Translate

Friday, December 11, 2015

Driving Ma Crazy

Driving Ma Crazy

Ma wanted to get out of the house and do a little shopping, so Pa drove Ma to downtown Kansas City. The plan was that he would drop her off in front of Macy’s Department Store and pick her up again there at precisely 4 o’clock in the afternoon. Pa had some errands that he needed to run, including dropping in on some friends that he liked to keep up with. The plan was specific and foolproof. They had pulled this off repeatedly in the past and there was no reason to think that it wouldn’t work today.

And so, they each went their separate ways. Pa stayed to have lunch with Luke and Brenda who mentioned that Jerry was laid up in the hospital with a broken leg. So, he spent a few hours with his old friend Jerry before hurrying off to catch up on his errands. He needed to buy a replacement headlamp for the car, two pounds of 8-penny, nails, a couple of shirts for himself and a scarf to give Ma on their anniversary, just two days from now. He congratulated himself on his thoughtfulness and consideration for the woman he loved.




Ma’s first priority was a replacement bread hook for her large electric mixer. Insufferably pleased with herself for finding it on sale, she treated herself to a full lunch portion of grilled halibut and even indulged in a scoop of sherbet for dessert. Returning to Macy’s, she bought a new scarf for herself and couple of badly-needed shirts to give Pa on their anniversary, just two days from now. She congratulated herself on her thoughtfulness and consideration for the man she loved.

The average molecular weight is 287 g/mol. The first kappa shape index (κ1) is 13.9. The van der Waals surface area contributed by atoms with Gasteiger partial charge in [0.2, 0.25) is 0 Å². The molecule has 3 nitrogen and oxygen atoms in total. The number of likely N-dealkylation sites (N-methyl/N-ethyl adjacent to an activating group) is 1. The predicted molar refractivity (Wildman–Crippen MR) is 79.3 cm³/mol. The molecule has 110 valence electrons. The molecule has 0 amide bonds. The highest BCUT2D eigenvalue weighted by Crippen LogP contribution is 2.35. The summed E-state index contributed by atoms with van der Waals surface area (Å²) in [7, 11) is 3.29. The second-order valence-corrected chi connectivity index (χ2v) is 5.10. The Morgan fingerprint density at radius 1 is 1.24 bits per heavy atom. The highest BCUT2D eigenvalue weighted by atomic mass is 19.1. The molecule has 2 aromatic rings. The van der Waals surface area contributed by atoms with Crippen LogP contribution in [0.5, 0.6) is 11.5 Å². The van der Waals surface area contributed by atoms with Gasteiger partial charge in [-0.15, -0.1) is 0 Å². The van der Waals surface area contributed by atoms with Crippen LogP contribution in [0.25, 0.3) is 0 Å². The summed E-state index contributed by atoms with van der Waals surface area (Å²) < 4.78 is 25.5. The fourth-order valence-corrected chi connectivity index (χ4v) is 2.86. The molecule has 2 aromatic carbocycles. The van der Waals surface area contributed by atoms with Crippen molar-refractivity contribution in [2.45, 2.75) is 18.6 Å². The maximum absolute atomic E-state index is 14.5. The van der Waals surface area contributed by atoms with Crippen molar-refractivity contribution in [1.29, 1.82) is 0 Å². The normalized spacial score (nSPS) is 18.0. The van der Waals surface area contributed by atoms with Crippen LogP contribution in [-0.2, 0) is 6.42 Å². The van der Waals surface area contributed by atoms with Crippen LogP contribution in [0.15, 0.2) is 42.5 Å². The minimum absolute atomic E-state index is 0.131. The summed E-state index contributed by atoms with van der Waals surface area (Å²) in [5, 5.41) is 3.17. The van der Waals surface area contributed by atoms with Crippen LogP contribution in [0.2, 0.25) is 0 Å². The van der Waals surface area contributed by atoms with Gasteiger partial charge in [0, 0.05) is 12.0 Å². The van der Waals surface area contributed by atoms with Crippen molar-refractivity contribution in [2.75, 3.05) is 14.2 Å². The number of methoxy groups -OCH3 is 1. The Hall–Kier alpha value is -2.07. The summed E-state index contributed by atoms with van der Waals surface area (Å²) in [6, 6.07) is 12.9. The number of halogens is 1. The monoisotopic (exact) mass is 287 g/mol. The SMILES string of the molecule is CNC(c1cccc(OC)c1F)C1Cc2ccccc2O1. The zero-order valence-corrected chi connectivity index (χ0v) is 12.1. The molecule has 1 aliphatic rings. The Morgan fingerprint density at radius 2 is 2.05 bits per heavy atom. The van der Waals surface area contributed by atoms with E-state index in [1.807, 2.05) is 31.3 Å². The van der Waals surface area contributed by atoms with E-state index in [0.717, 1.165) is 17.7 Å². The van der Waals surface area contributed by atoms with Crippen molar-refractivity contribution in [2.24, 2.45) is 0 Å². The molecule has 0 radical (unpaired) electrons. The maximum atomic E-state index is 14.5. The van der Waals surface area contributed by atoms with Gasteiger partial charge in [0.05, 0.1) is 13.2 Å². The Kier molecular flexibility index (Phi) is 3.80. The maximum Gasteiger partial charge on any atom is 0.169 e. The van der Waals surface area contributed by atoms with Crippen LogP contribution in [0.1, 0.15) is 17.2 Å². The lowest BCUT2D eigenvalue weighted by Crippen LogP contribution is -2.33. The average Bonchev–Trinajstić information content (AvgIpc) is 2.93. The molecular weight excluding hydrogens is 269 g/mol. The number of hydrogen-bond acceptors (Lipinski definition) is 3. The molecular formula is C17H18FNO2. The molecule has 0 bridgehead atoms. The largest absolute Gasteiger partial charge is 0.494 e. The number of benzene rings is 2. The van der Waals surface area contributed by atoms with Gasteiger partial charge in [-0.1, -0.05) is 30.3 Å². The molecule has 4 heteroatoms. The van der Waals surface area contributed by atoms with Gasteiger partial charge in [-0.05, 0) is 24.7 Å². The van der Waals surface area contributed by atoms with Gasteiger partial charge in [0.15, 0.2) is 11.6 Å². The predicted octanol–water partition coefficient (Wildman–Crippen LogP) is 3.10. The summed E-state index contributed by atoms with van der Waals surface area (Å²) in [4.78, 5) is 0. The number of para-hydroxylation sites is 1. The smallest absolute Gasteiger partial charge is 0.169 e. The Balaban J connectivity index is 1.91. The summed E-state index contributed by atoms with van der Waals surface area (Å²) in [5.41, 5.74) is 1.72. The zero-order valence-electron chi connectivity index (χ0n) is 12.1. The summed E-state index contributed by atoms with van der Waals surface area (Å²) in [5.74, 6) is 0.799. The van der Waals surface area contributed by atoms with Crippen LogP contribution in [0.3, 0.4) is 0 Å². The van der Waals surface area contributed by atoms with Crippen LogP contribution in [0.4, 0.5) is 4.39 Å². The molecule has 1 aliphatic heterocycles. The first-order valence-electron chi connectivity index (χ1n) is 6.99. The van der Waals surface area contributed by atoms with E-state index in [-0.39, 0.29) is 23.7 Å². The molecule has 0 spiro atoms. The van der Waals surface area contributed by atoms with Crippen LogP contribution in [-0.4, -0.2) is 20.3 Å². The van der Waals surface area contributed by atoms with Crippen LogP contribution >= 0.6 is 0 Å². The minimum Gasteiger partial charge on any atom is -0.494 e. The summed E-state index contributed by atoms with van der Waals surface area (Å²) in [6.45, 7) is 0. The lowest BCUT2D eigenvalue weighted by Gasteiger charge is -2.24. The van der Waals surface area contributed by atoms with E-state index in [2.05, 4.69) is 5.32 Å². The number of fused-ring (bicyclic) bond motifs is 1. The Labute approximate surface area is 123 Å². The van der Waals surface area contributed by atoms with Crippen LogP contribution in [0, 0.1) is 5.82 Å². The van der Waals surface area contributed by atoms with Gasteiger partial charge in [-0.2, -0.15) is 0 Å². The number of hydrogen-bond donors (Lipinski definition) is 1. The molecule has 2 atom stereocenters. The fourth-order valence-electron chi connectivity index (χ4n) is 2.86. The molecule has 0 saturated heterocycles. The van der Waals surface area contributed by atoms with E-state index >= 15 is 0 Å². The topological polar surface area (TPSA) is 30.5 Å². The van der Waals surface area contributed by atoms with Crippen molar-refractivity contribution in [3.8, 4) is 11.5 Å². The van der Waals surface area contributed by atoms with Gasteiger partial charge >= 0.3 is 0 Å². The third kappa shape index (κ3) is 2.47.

Still having time to kill, she noticed a sign offering free makeovers with a $10 purchase at the Cosmetics Department. It was too good to resist. Besides, Pa would be impressed to see her looking so good, especially just before their anniversary. Ready to go, punctually at 4 o’clock, she made her way to the appointed corner. She had no doubts or reservations. Pa was a man of faithful character and it never occurred to her that he might not be there.

Pa arrived at the agreed-on spot punctually at 4 o-clock. He prided himself on being a man of faithful character. Ma wasn’t there yet, so Pa drove around the block and, again, peered into the lines of shoppers clustered around the Macy’s corner while waiting for their various buses to stop. Ma still wasn’t there. She would be soon. Maybe the next time around.

Pa remembered the spring day that he and his brother had decided to ride their bikes down to the Missouri river. It had started out as a mild day and partly cloudy — perfect for an extended bicycle adventure. Back then, Hughes Road was a moderately well maintained gravel road that ran from Glenaire all the way to the unincorporated settlement of Birmingham. The heavily-shaded path wandered through dense woods and a network of railroad spurs serving the Ford assembly plant in Claycomo. From Birmingham, it was only three miles down Arlington Road to the inside of a bend in the Missouri river. It was a perfect plan — specific and foolproof.